Through this experience, I realized I wanted to help new OSU students adapt to this university too. I became a UEngage teaching assistant during my junior year and loved it. Not only did I get to work with Louie again, but my group of students were amazing individuals. I learned from their perspectives on sports, media, and also from hearing them share their experience as new OSU students.
In the interest of helping other students have UEngage experiences as rich as those I have been lucky enough to have, I have created a short list of tips to help current and future students get the most out of their UEngage course.

1. Ask Questions: Even though this tip may seem simple, most students do not feel comfortable during the first couple of weeks to raise their hand and ask a question. If you are this type of student, I recommend that you write down the questions you have in class and talk to your professor or teacher’s assistant after class. This way you can get to know your instructor and teachers assistant while building up confidence to ask questions in class.

2. Get To Know Your Instructor: What most students don’t know is that your instructor wants to get to know you. Most will take the time to keep in touch with you during the term and will help you adjust to college life. Your UEngage instructor will also be the most connected person you meet during your first term at school because he or she has been around OSU for at least a few terms and have built relationships with many instructors, offices, and advisors. They can refer you to different on-campus resources or they have the know how to figure out an issue if you have one. The biggest mistake a first year student at OSU could make is not getting to know their UEngage instructor.

3. Get To Know Your Peer Leader: The second biggest mistake is not getting to know your UEngage teacher’s assistant, or peer leader. UEngage peer leaders go through a course to learn about the different on-campus resources so that they are equally as knowledgeable as the instructors. Unlike instructors, peer leaders are also undergraduate students. Even though I learned a lot from Louie, sometimes I was able to get even better advice from my UEngage teacher’s assistant, Caitie. She was able to relate to the class in a way that Louie could not (if you’re reading this, Louie, I am sorry to point out the age difference). Your peer leader understands how hard it is to be a student in today’s changing world and just as eager to help you resolve your issues.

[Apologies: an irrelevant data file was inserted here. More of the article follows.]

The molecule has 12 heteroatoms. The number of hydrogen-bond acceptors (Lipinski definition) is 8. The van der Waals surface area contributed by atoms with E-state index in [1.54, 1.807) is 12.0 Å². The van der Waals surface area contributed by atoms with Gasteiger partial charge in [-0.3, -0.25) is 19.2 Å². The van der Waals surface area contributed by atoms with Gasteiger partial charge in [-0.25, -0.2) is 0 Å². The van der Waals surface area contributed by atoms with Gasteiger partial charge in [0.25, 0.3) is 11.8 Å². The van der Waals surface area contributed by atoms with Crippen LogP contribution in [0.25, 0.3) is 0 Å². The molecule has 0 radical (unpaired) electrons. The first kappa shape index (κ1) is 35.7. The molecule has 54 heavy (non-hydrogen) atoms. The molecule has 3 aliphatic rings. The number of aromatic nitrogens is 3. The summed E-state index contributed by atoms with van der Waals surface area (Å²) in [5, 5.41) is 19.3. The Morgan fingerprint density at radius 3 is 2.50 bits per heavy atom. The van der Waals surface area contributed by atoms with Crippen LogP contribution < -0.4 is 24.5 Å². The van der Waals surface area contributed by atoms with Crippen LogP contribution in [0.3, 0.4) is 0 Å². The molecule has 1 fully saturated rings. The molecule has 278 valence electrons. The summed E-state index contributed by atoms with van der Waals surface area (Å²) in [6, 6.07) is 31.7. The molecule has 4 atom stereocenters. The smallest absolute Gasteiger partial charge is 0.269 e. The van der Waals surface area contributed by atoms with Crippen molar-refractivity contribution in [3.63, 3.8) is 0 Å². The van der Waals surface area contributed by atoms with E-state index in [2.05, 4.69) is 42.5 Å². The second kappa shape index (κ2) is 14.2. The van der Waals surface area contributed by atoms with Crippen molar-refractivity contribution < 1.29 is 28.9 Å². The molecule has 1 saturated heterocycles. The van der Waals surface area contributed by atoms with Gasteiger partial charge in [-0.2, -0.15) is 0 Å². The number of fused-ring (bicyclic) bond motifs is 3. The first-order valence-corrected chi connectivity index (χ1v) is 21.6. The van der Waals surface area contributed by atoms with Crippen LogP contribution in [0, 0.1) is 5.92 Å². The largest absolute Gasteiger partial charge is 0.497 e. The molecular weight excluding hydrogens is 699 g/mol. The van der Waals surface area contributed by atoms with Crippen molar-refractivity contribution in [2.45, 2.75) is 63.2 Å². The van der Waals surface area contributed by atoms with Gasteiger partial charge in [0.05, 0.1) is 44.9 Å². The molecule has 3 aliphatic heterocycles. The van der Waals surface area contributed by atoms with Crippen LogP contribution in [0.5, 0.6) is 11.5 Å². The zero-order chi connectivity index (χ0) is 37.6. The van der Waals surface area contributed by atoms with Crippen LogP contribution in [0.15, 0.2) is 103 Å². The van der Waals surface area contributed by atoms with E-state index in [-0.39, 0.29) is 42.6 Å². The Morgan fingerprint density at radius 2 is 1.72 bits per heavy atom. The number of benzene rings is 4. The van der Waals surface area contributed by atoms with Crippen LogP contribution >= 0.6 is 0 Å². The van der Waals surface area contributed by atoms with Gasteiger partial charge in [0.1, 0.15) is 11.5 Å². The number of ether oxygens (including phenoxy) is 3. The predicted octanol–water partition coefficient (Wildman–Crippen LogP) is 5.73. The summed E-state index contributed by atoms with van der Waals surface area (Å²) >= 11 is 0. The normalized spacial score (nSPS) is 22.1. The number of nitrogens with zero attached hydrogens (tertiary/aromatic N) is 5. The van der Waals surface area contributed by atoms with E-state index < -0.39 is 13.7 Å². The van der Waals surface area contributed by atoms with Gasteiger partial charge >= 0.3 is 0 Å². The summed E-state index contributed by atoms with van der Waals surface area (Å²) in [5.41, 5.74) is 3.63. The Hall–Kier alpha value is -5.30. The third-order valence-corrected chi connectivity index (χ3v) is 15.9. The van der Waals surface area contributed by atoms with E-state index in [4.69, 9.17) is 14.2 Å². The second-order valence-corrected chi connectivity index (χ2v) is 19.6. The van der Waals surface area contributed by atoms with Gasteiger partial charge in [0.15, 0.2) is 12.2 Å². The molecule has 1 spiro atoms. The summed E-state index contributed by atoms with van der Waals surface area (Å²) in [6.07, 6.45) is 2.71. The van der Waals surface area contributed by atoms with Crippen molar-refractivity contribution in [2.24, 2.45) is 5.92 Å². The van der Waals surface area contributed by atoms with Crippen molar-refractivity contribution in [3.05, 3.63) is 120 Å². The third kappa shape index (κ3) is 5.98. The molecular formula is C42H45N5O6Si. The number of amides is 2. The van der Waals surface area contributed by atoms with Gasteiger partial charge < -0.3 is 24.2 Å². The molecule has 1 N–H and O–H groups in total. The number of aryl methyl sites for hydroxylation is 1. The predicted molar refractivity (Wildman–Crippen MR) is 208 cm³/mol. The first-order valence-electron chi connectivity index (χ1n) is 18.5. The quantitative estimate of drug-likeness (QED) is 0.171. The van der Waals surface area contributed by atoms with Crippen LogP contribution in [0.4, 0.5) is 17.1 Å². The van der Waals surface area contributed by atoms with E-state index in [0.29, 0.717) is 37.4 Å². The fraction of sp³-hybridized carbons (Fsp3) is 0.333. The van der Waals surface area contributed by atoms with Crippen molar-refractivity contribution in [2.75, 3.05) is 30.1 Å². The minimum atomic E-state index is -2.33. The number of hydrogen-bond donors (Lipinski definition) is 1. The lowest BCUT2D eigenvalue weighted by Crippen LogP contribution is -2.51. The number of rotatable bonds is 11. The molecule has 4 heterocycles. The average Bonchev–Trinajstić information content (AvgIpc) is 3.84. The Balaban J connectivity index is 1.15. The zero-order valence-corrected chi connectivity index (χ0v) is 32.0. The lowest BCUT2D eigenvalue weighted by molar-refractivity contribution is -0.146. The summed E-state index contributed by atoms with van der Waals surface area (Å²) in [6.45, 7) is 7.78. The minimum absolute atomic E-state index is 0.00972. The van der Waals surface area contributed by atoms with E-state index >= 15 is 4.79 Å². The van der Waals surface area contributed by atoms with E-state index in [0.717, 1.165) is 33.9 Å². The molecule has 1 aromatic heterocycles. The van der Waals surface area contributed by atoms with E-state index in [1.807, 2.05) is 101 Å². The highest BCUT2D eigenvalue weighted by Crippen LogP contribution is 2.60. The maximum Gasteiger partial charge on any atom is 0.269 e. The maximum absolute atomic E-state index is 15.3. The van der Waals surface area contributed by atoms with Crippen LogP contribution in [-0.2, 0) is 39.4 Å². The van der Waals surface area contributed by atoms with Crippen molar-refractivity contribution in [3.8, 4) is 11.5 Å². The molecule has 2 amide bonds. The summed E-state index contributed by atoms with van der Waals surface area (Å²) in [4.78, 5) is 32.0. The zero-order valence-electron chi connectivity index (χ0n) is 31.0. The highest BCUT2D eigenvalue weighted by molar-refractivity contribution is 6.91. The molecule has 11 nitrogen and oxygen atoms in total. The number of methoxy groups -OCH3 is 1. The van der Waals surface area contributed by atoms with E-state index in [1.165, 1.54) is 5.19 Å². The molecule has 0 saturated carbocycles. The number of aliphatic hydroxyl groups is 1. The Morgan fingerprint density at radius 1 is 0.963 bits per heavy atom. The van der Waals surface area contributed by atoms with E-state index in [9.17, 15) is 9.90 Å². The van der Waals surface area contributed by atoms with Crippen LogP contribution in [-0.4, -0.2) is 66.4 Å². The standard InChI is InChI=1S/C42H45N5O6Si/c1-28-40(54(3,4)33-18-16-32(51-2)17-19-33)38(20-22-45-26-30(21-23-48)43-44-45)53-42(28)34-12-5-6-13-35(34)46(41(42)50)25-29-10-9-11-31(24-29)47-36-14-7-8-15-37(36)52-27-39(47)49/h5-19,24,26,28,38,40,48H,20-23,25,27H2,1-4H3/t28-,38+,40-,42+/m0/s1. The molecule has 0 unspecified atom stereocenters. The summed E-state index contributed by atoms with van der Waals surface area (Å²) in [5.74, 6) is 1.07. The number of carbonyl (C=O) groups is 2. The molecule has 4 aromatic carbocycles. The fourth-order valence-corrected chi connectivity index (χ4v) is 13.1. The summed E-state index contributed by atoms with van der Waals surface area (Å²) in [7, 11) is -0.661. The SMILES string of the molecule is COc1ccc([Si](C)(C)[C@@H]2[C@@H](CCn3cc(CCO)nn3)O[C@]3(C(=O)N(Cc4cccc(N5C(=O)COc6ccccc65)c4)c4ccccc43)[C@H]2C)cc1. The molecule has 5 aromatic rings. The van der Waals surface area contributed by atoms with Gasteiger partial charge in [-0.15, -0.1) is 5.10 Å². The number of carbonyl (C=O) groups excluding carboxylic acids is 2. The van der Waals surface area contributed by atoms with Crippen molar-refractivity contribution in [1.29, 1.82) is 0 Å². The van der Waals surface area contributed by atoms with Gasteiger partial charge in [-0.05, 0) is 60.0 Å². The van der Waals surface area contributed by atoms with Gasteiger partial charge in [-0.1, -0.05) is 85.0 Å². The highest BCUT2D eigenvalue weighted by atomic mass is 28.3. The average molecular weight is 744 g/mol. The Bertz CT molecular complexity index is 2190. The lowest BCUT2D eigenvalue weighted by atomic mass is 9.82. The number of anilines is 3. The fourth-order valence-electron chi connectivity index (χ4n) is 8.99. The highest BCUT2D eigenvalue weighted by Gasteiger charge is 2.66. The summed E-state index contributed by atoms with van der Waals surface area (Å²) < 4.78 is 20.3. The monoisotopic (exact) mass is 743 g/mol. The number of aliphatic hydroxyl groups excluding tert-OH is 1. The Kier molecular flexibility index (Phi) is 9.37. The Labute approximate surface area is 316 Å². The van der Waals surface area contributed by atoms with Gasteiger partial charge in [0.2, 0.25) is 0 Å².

Each year, there is an amazing time in Oregon when the sun comes out for long spells and nature invites us to revel in her wonder; this magical time is called summer. But then, as we begin to adapt to the rhythm of free and unstructured time, the weather cools and school comes back calling.

Going back to school can be both exciting and scary. For freshmen, it entails moving into a new place, trying to make new friends, and figuring out that class schedule. For returning students, things might seem a little more familiar. But for all of us, we come back as slightly different people with new experiences under our belt. Here are a few tips for coping with the new school year:

1. Try new things: I know this sounds difficult, but trying new things is one of the best ways to grow personally and expand your mindset. College is a great place to invest in and develop your own unique interests. So try new things!

2. Take it all in: Life moves very fast and before you know it, you will be graduating college. What this means is that you have to take time to reflect on what you have done and where you are going. Going back to school brings a ton of new adjustments and taking time to reflect on life will give you the sense of clarity and focus that you will need to get the most out of your experience at OSU.